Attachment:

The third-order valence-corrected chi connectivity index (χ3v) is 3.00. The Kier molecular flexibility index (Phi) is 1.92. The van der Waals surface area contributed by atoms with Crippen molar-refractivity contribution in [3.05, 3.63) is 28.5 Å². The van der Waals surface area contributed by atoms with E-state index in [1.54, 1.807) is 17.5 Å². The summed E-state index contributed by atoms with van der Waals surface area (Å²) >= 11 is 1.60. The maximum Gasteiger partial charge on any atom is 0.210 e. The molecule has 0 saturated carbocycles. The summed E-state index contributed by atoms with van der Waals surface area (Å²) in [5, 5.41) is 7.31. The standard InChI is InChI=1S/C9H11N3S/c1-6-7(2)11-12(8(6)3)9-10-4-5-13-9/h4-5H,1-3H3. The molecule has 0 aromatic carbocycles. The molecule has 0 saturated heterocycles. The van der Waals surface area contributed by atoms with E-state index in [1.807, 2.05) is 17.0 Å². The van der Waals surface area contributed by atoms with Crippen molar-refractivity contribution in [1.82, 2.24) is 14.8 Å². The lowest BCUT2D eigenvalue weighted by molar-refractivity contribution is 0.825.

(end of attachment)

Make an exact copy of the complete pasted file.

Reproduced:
The third-order valence-corrected chi connectivity index (χ3v) is 3.00. The Kier molecular flexibility index (Phi) is 1.92. The van der Waals surface area contributed by atoms with Crippen molar-refractivity contribution in [3.05, 3.63) is 28.5 Å². The van der Waals surface area contributed by atoms with E-state index in [1.54, 1.807) is 17.5 Å². The summed E-state index contributed by atoms with van der Waals surface area (Å²) >= 11 is 1.60. The maximum Gasteiger partial charge on any atom is 0.210 e. The molecule has 0 saturated carbocycles. The summed E-state index contributed by atoms with van der Waals surface area (Å²) in [5, 5.41) is 7.31. The standard InChI is InChI=1S/C9H11N3S/c1-6-7(2)11-12(8(6)3)9-10-4-5-13-9/h4-5H,1-3H3. The molecule has 0 aromatic carbocycles. The molecule has 0 saturated heterocycles. The van der Waals surface area contributed by atoms with E-state index in [1.807, 2.05) is 17.0 Å². The van der Waals surface area contributed by atoms with Crippen molar-refractivity contribution in [1.82, 2.24) is 14.8 Å². The lowest BCUT2D eigenvalue weighted by molar-refractivity contribution is 0.825.